Effect of HFD on body weight
After high-fat diet intervention for 6.5 months, the body weight was different across the 4 groups. As shown in Figure 1, HFD-fed C57 WT and APP/PS1 mice displayed greater weight gain than control diet-fed mice. After HFD dietary intervention for 5 months, the body weight of C57 WT mice entered a relative plateau period. In contrast, during the follow-up months, the body weight of HFD-fed APP/PS1 mice further increased and was significantly higher than HFD-fed C57 WT mice.
Figure 1. Body weight of experimental animals during experiment (n = 10 for each group). C57 WT and APP/PS1 mice were fed with normal control diet or 60% high fat diet for 6.5 months and body weight were monitored. CON: control diet; HFD: high fat diet. *: comparing with control diet-treated C57 WT and APP/PS1 mice, P < 0.05.
Oral glucose tolerance test, serum parameters and liver histology
The mice underwent oral glucose tolerance test (OGTT) at the age of 4 and 7.5 months. After HFD treatment for 3 months, significant change in the glycemic curve was clearly observed in HFD-treated C57 WT and APP/PS1 mice. An increase in the area under the curve (AUC) was also observed in HFD-fed C57 WT and APP/PS1 mice (Figure 2A). After HFD intervention for 6.5 months, the changes in the glycemic curve and AUC were incessantly observed in HFD-fed APP/PS1 mice, but not in C57 WT mice (Figure 2B).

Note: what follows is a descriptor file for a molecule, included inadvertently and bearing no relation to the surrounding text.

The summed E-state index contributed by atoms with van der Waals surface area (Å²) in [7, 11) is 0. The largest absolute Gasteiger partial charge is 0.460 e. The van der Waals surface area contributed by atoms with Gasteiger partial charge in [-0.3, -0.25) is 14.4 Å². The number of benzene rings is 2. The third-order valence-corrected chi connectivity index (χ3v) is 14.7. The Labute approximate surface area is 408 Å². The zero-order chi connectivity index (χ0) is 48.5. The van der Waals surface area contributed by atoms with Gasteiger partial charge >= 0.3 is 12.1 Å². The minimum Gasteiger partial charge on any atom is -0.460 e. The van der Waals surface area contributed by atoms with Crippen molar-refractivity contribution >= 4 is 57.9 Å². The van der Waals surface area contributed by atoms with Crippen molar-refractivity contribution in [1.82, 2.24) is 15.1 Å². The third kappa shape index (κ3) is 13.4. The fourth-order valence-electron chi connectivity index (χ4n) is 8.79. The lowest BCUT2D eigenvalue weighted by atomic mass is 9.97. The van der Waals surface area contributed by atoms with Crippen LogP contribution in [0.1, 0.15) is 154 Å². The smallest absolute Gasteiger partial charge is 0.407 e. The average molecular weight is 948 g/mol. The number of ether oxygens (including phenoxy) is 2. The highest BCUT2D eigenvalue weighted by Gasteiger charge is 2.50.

Figure 2. Glucose tolerance, serum parameter levels and liver histological changes in C57 WT and APP/PS1 mice treated with different diets. Glucose tolerance test was performed after HFD intervention for 3 (A) or 6.5 months (B) respectively. Fasting blood glucose, insulin levels (C), serum lipid parameters levels (D) and inflammatory factor levels (E) were measured at the end of experiment. Values presented as the mean ± SE, n = 10 for each group. a: comparing with C57 CON group, P < 0.05; b: comparing with C57 60% HFD group, P < 0.05; c: comparing with APP/PS1 CON group, P < 0.05. Liver histological changes (F) were detected by using HE staining method. (a) control diet-treated C57 WT mice; (b) 60% HFD-treated C57 WT mice; (c) control diet-treated APP/PS1 mice; (d) 60% HFD-treated APP/PS1 mice. Scale bar: 20μm.